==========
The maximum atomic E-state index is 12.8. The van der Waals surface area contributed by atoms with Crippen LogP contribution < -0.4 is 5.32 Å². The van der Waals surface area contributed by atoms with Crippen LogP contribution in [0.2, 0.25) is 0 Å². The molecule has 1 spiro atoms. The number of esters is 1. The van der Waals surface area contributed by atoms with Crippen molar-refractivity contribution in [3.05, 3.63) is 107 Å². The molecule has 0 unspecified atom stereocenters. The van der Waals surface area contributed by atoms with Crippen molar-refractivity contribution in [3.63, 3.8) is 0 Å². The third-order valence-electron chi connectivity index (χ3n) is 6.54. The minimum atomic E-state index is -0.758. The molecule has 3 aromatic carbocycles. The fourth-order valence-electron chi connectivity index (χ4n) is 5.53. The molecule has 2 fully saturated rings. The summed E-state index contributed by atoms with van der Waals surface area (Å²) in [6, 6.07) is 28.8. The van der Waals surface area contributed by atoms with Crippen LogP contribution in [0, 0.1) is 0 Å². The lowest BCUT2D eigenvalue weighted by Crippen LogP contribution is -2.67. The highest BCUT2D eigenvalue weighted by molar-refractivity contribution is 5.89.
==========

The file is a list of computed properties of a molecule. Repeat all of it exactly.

The maximum atomic E-state index is 12.8. The van der Waals surface area contributed by atoms with Crippen LogP contribution < -0.4 is 5.32 Å². The van der Waals surface area contributed by atoms with Crippen LogP contribution in [0.2, 0.25) is 0 Å². The molecule has 1 spiro atoms. The number of esters is 1. The van der Waals surface area contributed by atoms with Crippen molar-refractivity contribution in [3.05, 3.63) is 107 Å². The molecule has 0 unspecified atom stereocenters. The van der Waals surface area contributed by atoms with Crippen molar-refractivity contribution in [3.63, 3.8) is 0 Å². The third-order valence-electron chi connectivity index (χ3n) is 6.54. The minimum atomic E-state index is -0.758. The molecule has 3 aromatic carbocycles. The fourth-order valence-electron chi connectivity index (χ4n) is 5.53. The molecule has 2 fully saturated rings. The summed E-state index contributed by atoms with van der Waals surface area (Å²) in [6, 6.07) is 28.8. The van der Waals surface area contributed by atoms with Crippen LogP contribution in [0, 0.1) is 0 Å². The lowest BCUT2D eigenvalue weighted by Crippen LogP contribution is -2.67. The highest BCUT2D eigenvalue weighted by molar-refractivity contribution is 5.89.